The episode is called “Show Tunes” and focuses on the role the Broadway musical has played in American pop music.
While countless great tunes have lived on long after the shows that introduced them closed, the musicals themselves only survive in the memories of those who saw them, as well as cast albums, photographs, Al Hirschfeld caricatures and other memorabilia.
The ephemeral nature of theater is one of its joys and curses — you have to see a performance or production when it happens which makes it a much more treasured part of life, but what a shame that great moments in theater are lost forever with each passing Broadway season.
“Songbook” producer-director Amber Edwards includes two extraordinary discoveries in Friday night’s episode — terrific, privately shot sound film of the original 1971 production of Stephen Sondheim’s “Follies” and the 1974 revival of “Gypsy” that featured Angela Lansbury (the first actress brave enough to tackle the role that Ethel Merman created in 1959).
The original “Follies” has become a legendary production and those of us who were lucky enough to see it tend to agree that none of the revivals has come near the impact of the 1971 staging by Harold Prince and Michael Bennett, and the spectacular costume and production design by Florence Klotz and Boris Aronson.
The “Follies” film on the PBS show includes close-to-full numbers featuring Alexis Smith and Gene Nelson as well as footage of the start of the hallucinatory “Loveland” sequence (when the present-day book scenes led to a collective “nervous breakdown” in which the four major characters time traveled from 1971 to their heyday in the 1940s).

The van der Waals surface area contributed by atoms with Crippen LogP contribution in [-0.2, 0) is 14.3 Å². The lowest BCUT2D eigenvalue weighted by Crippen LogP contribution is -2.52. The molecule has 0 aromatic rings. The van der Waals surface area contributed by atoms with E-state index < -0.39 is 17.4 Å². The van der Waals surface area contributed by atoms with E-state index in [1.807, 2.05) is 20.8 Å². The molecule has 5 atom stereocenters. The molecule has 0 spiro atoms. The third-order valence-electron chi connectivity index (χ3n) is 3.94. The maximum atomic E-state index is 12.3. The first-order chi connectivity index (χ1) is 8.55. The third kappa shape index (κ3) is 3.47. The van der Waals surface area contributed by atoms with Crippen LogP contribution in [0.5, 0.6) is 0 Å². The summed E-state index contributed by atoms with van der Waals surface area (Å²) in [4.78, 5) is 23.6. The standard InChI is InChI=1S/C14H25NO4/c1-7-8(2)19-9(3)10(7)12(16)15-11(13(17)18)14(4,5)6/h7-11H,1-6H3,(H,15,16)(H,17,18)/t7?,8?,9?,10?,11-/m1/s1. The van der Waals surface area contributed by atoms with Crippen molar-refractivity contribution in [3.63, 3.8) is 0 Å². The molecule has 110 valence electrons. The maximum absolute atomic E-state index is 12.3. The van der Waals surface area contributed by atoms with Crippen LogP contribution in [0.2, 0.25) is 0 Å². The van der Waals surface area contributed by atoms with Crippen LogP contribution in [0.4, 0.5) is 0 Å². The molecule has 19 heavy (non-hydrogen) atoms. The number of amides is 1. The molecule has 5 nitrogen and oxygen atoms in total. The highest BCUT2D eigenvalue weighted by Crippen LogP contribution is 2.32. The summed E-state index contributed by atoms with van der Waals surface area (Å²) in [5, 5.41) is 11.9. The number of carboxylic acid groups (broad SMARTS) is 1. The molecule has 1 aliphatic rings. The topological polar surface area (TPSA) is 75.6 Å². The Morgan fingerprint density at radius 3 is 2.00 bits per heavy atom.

The quality of the image and the sound is extraordinary for film more than 40 years old.
The “Gypsy” sequence is doubly delightful because we get to observe Lansbury watching the material for the first time in the company of Feinstein. Edwards splits the screen so that the actress’ assessment of her long ago performance comes through loud and clear (an old pro’s deserved pride in what she accomplished way back when).
As Lansbury notes in her interview, all that remains of her first Tony-winning musical performance in the 1966 “Mame” is some silent 8mm footage. She expresses her gratitude that the original 1979 production of “Sweeney Todd” was taped in its entirety so that younger people can appreciate what she did in the years before “Murder She Wrote” made her a huge TV star.
The “Gypsy” footage is really terrific, bolstering my feeling that Lansbury was the best of all post-Merman Mama Roses (certainly no one else has acted the part with such depth and ferocity).
If you love Broadway history, you won’t want to miss “Michael Feinstein’s American Songbook” on Friday.